Fail to Exploit IP (no. 2 in our list of IP mistakes)

The strategic principle behind this mistake is one of the classics of strategy.  IP is opportunity and not exploiting an opportunity, especially a hard won opportunity, means to make an investment and not seek a reward.

IP can be used within product solutions, it can be licensed, or it can otherwise be used to shape relationships with customers, partners, and competitors.  It will foster useful interactions or keep others from competing where you do not want them.  Creating or acquiring that IP takes resources that could have been used elsewhere.  The opportunity cost of where it could be used is the crux of the mistake.

Many potential causes lie at the heart of failing to exploit IP.  These include, but are not limited to:

  1. Ignorance about the possibilities
  2. Competing priorities
  3. Apathy or disinterest
  4. Poor business development approaches
  5. Present resource limitations
  6. Freedom to operate

While ideally any issues that make exploiting IP unlikely will be taken into consideration before investing in its creation or acquisition, it is important to periodically review what you are doing with the IP at hand.  If possible, you want to find a way to derive some value worth more than the effort to gain it.  That last is a key point to understand.  Not exploiting IP is not necessarily the mistake.  IP creation or acquisition is a sunk cost.  The mistake is in not exploiting IP for which you could gain an adequate return on investment going forward…and then worse than that, keeping it anyway, a mistake we will cover in a later post.  If IP is worth keeping, then it should be worth using.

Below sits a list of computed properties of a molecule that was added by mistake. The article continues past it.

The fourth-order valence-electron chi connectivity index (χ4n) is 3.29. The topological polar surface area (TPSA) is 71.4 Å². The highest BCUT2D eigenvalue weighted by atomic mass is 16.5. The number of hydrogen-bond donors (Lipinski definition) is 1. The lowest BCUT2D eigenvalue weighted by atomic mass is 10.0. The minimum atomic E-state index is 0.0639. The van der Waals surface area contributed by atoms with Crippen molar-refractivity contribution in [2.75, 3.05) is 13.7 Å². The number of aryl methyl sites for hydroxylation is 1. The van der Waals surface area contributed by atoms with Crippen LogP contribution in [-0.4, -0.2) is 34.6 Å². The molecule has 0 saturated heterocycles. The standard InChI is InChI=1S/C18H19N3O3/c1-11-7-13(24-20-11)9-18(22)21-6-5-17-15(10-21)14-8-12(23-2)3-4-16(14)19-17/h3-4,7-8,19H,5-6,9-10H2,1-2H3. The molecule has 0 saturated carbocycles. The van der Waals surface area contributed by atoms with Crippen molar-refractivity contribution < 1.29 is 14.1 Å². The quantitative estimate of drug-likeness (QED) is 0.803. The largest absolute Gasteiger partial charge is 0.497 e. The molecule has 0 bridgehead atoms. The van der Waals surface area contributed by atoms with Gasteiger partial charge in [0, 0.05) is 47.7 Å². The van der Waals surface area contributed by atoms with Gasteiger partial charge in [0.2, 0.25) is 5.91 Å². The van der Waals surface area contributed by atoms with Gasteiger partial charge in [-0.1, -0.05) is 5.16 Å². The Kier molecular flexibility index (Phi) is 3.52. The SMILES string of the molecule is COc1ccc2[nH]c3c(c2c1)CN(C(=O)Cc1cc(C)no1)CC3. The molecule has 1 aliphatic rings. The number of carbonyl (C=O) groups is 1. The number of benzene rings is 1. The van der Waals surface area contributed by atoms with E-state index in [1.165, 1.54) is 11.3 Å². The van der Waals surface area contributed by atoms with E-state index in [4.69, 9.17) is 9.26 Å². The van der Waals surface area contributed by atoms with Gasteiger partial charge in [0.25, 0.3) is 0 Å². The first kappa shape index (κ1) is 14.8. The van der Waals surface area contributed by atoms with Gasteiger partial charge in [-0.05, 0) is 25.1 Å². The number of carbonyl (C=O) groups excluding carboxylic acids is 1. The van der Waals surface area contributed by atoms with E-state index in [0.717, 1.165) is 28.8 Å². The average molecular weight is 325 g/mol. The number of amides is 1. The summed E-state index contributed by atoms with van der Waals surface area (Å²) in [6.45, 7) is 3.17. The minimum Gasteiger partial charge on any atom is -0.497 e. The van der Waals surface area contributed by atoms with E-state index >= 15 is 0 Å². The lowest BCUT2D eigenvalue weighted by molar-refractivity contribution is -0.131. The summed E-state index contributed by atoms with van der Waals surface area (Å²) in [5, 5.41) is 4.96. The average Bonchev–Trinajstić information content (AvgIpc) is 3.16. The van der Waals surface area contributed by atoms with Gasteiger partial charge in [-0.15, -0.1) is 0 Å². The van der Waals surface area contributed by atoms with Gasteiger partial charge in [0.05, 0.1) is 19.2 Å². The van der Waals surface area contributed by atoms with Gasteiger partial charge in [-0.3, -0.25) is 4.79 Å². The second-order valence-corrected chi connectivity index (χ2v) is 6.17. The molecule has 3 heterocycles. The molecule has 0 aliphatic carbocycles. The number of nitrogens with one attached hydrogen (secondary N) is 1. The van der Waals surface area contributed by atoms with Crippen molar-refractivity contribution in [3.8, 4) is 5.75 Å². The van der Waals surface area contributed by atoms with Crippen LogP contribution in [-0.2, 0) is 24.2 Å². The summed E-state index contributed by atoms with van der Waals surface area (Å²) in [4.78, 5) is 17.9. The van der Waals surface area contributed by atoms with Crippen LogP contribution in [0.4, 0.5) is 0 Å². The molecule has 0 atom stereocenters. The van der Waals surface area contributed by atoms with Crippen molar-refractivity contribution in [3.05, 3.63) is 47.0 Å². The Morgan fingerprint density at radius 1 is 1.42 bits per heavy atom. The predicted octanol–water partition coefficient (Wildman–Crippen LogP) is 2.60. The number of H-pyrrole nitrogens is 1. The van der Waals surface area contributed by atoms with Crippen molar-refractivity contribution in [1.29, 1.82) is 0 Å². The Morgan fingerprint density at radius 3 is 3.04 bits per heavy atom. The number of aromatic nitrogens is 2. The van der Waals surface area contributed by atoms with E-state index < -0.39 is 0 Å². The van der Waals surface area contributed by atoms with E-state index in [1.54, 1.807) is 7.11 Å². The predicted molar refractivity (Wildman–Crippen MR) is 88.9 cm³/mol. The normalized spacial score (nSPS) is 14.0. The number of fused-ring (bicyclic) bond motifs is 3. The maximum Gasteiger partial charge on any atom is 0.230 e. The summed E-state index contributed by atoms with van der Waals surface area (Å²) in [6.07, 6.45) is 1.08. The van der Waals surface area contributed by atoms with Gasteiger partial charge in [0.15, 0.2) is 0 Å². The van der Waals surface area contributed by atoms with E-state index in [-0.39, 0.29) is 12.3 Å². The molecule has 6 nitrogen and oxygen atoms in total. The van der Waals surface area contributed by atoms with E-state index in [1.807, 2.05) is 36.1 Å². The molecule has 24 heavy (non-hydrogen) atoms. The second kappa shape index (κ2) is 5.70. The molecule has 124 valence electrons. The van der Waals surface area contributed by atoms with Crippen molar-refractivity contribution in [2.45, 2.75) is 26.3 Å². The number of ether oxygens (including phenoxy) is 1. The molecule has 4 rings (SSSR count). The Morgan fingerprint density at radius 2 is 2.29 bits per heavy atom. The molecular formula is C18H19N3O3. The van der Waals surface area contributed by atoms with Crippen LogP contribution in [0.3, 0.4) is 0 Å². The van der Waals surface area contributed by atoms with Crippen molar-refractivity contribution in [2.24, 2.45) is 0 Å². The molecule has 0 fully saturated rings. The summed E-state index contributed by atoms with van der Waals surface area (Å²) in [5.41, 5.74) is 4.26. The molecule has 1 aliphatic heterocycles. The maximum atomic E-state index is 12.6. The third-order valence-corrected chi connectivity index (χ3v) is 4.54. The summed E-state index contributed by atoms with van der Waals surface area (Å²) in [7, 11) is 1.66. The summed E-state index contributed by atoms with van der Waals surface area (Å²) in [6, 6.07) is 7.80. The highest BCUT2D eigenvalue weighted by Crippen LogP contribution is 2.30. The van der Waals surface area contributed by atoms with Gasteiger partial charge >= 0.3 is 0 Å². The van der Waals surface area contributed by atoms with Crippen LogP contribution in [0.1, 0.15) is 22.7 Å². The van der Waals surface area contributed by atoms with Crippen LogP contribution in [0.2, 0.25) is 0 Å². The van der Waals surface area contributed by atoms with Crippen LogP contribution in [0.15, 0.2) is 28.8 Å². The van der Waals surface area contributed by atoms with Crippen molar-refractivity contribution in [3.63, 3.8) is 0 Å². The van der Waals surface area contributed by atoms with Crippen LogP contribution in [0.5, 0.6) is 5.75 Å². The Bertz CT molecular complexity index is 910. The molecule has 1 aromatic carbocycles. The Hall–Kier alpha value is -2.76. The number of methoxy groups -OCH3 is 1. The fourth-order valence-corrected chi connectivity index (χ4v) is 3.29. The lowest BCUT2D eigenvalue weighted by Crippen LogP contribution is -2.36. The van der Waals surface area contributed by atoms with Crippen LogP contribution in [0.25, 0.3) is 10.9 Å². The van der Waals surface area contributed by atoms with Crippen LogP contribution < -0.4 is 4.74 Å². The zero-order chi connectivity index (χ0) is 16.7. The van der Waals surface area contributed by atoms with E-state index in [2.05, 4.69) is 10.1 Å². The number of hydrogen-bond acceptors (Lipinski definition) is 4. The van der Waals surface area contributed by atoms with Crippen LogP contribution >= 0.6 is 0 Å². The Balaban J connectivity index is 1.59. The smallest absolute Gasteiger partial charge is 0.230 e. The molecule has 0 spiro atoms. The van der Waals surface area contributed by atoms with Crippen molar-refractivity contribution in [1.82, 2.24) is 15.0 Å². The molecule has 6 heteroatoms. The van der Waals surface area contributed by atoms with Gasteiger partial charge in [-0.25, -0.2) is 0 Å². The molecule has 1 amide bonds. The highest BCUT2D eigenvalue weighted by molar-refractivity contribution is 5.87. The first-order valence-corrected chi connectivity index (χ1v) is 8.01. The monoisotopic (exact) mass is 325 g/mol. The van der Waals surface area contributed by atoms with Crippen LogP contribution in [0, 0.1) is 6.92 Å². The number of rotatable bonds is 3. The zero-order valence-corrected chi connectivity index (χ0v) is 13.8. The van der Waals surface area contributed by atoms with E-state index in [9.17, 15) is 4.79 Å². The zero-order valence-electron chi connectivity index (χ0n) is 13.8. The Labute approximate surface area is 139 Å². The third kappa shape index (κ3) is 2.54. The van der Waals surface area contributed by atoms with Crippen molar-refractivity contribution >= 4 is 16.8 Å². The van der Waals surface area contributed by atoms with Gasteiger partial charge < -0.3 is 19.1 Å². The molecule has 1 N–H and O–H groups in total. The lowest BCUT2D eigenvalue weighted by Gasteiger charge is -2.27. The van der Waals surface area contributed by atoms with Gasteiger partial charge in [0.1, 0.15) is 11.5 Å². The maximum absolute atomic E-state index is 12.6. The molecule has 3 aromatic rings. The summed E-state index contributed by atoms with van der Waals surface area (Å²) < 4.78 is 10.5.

(This is number 2 in our list of IP mistakes and how to avoid them.)

(Image credit: familymwr)

5 Comments on “Fail to Exploit IP (no. 2 in our list of IP mistakes)

  1. Seems easier said than done – a small to medium enterprise really has no chance of enforcing a patent.

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    • Thanks Jod – there are so many assumptions built into your answer that it’s frankly hard to respond. I think you’re looking at patents and enforcement in an out of date and not creative way.

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      • Duncan – the article provides a list of top 6 yet fails to address the #1 issue for an average enterprise – whether or how it can enforce its patents.  Seriously, without addressing that, the other 6 are meaningless.

        Unless perhaps you’re only concerned on enterprises in the F500 that have the resources and teams of lawyers.

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      • Thanks Jod – this piece isn’t even about enforcement.  There are many ways to exploit patents that don’t involve enforcement.  For example, if you’re planning ahead you can avoid the need to enforce at all.  Can I suggest you take a look around our site for the many pieces on enforcement – you will see that we regularly talk about the difficulties for smaller companies and ways to avoid them.  Best wishes Duncan

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  2. Hi Jod … My bullet about resource limitations is intended to include the challenges a small enterprise may have regards exploiting IP.  It was not clear.  

    A small enterprise is unlikely to gain an absolute advantage over a larger enterprise with comparable IP and innovation.  There is an interesting related article in the latest Economist magazine that goes further to challenge whether the common wisdom that small enterprises are more innovative than large enterprises is even true.  Small companies need to think in terms of relative advantage, meaning that through any means inclusive of IP they can gain a critical toehold in a desired market before an otherwise more powerful entity can offer an answer.  It is not easy to do, which is why most fail.  UnderArmour is an example of a success local to my region.  That company never bothered to file for patents until it grew large enough to defend them, although they did have a solid brand strategy from day one.  Robert

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